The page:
And then finally, there’s the total cost of each alternative, incorporating all of the necessary components. The cheapest options (Alternatives 1 and 2) are still expensive, coming in at $256 million; Alternative 4 was by far the most expensive, nearing $400 million.

Put all together it’s a complex matrix. Building a new Magnolia Bridge (Alt 4) delivers the most transportation benefits, and has the strongest support and the lease environmental impact, but costs significantly more. Alternative 1 (a new Armory Way bridge) delivers substantial transportation benefits, will deliver benefits along the way, and is far cheaper, but it has the most severe environmental impact and low public support.

That brings us back to the question of how we weight these five criteria. The original weighting emphasizes cost and mobility, with Alternative 1 coming out on top and the other three fairly even — but none of them clearly surpassing the others by a wide margin.


The consultants also ran a sensitivity analysis, in which they changed the weightings to see whether it gave different results. In three of their four alternative scenarios, the top two alternatives remained the same as their original weighting: 1 and 4.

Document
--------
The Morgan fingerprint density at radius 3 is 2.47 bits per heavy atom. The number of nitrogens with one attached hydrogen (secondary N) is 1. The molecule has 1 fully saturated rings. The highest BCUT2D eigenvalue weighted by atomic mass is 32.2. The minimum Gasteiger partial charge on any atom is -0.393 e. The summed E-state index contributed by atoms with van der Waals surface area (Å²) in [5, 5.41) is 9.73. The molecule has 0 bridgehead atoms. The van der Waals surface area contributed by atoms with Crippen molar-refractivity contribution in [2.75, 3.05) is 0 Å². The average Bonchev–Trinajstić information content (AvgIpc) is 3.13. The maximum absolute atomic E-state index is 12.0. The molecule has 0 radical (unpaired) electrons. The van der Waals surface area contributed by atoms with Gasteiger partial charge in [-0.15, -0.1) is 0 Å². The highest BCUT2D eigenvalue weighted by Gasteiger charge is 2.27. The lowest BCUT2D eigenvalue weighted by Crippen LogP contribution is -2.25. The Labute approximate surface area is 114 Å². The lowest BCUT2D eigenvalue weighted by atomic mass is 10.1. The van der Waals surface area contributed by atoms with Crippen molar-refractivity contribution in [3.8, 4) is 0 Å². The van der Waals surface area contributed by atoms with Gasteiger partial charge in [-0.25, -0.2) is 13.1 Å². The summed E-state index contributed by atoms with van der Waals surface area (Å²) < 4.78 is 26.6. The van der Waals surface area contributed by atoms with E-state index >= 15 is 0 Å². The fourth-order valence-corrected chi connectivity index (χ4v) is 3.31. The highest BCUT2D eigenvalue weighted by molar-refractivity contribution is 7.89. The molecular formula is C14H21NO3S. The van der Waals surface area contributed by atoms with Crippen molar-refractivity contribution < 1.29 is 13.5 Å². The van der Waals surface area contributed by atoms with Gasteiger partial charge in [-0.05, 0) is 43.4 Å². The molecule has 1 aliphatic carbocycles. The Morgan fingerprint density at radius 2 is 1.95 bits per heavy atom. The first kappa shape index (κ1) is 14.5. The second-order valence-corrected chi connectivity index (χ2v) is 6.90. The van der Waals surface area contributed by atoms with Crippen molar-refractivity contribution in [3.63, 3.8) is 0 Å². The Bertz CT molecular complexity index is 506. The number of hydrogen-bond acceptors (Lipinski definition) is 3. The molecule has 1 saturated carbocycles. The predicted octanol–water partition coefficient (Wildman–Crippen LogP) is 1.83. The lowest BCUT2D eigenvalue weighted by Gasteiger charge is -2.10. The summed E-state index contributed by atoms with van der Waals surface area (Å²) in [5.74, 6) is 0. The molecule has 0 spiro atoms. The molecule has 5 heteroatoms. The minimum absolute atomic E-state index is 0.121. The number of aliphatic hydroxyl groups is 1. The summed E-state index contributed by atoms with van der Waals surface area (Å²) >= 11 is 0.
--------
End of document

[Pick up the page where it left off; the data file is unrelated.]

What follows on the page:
The consultants’ conclusion was that Alternatives 1 and 4 “consistently performed best.” Unfortunately that creates a challenge for policy makers, because even between those two options the results are bipolar: Alternative 4 has by far the most support, but costs much more and provides no benefits until the project is done.  Alternative 1 is much cheaper, can be phased, and will deliver benefits along the way, but lacks public support.

And, of course, no funds have yet been identified to fund any of these options. Assuming federal and state funding won’t cover the full costs (they almost certainly won’t), that presents local officials with two lousy choices: asking taxpayers to cough up more money for a project they strongly support, or asking them to pay less money for one they don’t.

The good news here is that the city actually took the time and effort to evaluate several alternatives, and is now much smarter about the difficult choices that lie ahead.